L’ effet Pygmalion est la forme positive de la prophétie auto-réalisatrice et montre comment les attentes des enseignants influencent la performance des élèves. Selon ce phénomène, des attentes plus élevées peuvent conduire à une augmentation des performances. Dans cette recherche, la méthodologie qualitative a été adoptée à la fois dans la collecte des données et dans l’analyse, afin d’étudier l’impact de l’effet Pygmalion dans l’apprentissage distance des adultes. Observation a eu lieu en deux sessions de contact du module de troisième cycle pour Open and Distance Education (EKP65) de l’École des sciences humaines à l’Université Οuverte Ηellénique (HOU). En outre, 22 entrevues ont été menées, 6 avec les tuteurs / conseillers et 16 avec les élèves du même module de troisième cycle. L’analyse des données indique que les deux tuteurs / conseillers et étudiants de troisième cycle façonnent forment leurs attentes fondées sur le comportement comme en témoigne leur premier contact (contact téléphonique, contact face-à-face, le contact écrit par le CV). Les attentes sont à l’origine positif, bien que cela pourrait changer en raison des comportements suivants dépareillés. les attentes de Tutor sont exprimés de façon verbale et non verbale à la fois dans la communication écrite et en face-à-face. Cependant, il est le comportement non-verbal - et surtout l’encouragement et le support à l’égard des étudiants - qui influe sur leur état d’esprit positif et l’attitude envers l’objet d’apprentissage et l’apprentissage à distance lui-même. En conclusion, ne pas rejeter la tendance éducative selon laquelle l’apprenant adulte a développé l’auto-motivation, nous acceptons que les attentes reflétées dans Tutor encouragement et de support envers l’étudiant peut influer sur le processus d’apprentissage.

Keywords: Pygmalion Effect, distance learning, adult learners, expectations, encouragement, support, interaction

Introduction

In 1968, Robert Rosenthal and Lenore Jacobson published an experiment, the known Oak School, and introduced the Pygmalion Effect. The experiment was taken place at an elementary school where students took intelligence pre-tests. Rosenthal and Jacobsen informed the teachers of the names of twenty percent of the students in the school who were showing “unusual potential for intellectual growth” and would bloom academically within the year. Unknown to the teachers, these students were selected randomly with no relation to the initial test. When Rosenthal and Jacobson tested the students eight months later, they discovered that the randomly selected students who teachers thought would bloom scored significantly higher (Rosenthal & Jacobson, 1968). The researchers argued that biased expectancies could affect reality and create self-fulfilling prophecies.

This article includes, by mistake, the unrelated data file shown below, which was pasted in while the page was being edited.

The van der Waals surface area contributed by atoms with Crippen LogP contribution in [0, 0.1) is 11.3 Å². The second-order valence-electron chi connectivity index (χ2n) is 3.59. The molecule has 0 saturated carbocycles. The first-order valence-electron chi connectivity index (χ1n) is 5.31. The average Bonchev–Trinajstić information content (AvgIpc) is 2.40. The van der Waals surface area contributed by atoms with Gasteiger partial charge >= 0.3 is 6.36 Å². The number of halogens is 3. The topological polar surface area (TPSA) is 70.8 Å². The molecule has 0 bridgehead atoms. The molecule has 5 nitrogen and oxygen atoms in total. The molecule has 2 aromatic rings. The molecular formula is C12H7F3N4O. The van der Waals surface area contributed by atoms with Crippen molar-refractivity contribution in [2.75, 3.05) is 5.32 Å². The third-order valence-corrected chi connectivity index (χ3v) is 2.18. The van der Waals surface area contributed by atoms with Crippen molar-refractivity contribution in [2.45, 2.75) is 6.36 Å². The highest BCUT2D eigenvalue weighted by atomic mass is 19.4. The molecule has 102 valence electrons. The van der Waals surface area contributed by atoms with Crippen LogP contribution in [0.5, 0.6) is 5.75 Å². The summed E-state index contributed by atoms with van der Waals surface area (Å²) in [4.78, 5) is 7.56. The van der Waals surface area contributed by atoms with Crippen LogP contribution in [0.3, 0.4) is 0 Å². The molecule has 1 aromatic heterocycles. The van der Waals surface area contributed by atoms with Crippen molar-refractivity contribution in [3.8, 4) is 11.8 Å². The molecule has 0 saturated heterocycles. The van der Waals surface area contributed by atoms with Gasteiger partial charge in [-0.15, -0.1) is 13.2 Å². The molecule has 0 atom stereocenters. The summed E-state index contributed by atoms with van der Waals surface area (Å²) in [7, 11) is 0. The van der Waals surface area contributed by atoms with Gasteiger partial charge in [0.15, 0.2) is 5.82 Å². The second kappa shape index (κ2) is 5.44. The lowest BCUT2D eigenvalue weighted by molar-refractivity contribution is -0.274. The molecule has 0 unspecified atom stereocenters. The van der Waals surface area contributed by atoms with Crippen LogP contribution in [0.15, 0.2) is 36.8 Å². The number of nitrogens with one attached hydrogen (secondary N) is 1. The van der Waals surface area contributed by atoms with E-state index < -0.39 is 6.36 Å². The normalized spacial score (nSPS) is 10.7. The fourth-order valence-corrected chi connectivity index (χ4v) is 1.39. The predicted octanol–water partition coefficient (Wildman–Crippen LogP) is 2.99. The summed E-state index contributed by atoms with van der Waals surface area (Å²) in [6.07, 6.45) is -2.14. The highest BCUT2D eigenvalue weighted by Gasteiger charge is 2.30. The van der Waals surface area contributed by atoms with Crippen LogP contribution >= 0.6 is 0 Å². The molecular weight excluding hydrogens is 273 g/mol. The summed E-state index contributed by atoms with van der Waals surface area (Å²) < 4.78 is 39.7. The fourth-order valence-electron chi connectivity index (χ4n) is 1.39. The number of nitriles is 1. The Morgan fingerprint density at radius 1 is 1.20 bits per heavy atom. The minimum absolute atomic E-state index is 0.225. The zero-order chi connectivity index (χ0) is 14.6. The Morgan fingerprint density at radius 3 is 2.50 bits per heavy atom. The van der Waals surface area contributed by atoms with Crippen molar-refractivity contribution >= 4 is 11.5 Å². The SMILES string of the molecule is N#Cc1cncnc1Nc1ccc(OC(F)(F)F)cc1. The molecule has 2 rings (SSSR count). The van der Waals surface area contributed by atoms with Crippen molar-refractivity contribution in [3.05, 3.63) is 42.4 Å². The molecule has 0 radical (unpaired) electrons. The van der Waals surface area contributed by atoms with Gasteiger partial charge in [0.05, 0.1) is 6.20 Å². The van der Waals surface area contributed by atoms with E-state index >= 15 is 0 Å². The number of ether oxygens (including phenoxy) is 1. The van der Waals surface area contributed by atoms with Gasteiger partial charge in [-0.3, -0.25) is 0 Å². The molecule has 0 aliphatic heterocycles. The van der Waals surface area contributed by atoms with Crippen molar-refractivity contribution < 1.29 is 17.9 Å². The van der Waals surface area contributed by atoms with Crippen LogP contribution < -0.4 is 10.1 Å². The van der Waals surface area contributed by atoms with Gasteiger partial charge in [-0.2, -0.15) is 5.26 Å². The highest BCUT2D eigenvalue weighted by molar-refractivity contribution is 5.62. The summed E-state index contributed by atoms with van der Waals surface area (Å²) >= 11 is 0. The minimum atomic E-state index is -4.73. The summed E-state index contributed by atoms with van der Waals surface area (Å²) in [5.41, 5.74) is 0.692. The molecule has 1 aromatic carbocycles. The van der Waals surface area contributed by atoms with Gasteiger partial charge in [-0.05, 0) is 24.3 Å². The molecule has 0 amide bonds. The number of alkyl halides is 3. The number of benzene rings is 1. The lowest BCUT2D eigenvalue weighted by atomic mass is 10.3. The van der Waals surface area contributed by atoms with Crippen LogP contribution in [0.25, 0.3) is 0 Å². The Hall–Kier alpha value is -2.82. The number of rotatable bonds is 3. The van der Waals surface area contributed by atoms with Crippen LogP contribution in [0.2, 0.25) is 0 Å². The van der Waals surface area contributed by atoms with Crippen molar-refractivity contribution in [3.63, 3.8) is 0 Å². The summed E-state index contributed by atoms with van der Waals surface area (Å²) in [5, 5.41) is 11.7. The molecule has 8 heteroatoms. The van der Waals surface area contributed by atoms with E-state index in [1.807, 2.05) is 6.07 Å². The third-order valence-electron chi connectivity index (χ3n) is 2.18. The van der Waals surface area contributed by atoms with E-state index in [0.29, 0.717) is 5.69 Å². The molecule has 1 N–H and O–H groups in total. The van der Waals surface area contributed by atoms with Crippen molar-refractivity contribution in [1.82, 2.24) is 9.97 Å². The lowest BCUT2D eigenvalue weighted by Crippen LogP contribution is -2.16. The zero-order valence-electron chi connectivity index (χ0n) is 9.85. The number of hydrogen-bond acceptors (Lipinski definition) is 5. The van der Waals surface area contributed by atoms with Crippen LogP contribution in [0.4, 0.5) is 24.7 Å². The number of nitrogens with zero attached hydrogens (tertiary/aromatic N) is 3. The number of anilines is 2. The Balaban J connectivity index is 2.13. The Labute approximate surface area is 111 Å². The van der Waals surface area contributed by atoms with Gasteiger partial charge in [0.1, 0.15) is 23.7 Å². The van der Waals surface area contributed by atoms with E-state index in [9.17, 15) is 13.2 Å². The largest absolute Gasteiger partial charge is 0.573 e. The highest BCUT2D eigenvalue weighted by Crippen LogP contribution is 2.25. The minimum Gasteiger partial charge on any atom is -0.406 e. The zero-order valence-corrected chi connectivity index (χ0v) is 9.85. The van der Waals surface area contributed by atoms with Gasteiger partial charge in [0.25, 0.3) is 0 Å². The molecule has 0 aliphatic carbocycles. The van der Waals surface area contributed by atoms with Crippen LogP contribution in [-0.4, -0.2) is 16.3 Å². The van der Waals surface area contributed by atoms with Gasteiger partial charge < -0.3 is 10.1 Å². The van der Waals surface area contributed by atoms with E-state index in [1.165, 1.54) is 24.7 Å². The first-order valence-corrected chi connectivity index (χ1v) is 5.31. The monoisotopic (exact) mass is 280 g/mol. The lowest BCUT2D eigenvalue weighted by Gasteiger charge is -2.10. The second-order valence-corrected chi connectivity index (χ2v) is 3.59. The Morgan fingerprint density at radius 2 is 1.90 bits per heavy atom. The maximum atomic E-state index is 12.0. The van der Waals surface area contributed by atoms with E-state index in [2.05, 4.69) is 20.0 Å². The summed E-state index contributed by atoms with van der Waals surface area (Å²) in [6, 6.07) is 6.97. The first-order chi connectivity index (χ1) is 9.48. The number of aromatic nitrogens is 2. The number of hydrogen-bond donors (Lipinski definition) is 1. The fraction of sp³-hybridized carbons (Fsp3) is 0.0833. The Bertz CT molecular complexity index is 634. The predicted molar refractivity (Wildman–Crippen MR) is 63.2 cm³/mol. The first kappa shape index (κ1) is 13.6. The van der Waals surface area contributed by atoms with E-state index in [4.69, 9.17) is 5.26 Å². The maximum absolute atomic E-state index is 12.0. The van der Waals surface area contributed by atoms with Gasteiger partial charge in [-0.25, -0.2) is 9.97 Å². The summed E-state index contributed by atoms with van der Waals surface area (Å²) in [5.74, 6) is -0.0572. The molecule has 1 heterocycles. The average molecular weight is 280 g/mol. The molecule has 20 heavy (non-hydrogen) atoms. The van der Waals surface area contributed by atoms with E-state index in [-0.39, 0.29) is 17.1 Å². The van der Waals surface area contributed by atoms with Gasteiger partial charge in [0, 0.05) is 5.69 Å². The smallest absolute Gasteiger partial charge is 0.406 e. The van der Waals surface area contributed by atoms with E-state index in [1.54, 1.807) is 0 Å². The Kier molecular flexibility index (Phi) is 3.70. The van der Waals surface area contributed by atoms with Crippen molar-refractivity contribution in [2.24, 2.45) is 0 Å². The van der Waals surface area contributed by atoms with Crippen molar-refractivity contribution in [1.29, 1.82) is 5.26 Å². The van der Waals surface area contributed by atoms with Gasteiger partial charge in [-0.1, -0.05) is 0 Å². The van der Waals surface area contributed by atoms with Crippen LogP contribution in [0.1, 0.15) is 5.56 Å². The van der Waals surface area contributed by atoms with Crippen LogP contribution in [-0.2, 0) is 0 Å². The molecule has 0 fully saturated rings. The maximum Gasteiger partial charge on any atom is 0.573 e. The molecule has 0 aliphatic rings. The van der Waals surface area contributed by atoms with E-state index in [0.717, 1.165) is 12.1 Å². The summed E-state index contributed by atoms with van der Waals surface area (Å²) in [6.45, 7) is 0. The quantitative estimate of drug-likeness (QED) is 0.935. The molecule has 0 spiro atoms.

Since then, many researchers have tried to replicate the experiment focusing on various aspects of the Pygmalion Effect in classroom and its impact on learning. In this article we present the results of an empirical study on the impact of Pygmalion Effect in higher distance education in Greece.  It’s a case study that took place at the Module for Open and Distance Education (EKP65) at the Hellenic Open University (HOU) from September 2012 till May 2013. Observation was held in two Contact Sessions of the Postgraduate Module for Open and Distance Education (EKP65) of the School of Humanities at the Hellenic Open University (HOU). Also, 22 interviews were conducted, 6 with Tutors/Advisors and 16 with students of the same Postgraduate Module (age: 28-60).

The myth of Pygmalion

Pygmalion can be traced back to Greek mythology. He was the king of Cyprus and also a sculptor. According to Ovid, Pygmalion after seeing the Propoetides was “not interested in women”, so carved a statue of a woman named Galatea. His statue was so fair and realistic that he fell in love with it. The goddess Aphrodite pitied Pygmalion and brought the statue to life. Pygmalion and Galatea, the living form of the statue, were married and had a child named Metharme.

The basic Pygmalion story has been widely transmitted and re-presented in the arts through the centuries. For example, George Bernard Shaw’s Pygmalion (1912, staged 1914) in which a king lacks interest in women, but one day falls in love with a young beggar-girl, later educating her to be his queen. The play was the basis for the Broadway musical My Fair Lady (1956).

The importance & innovation of this study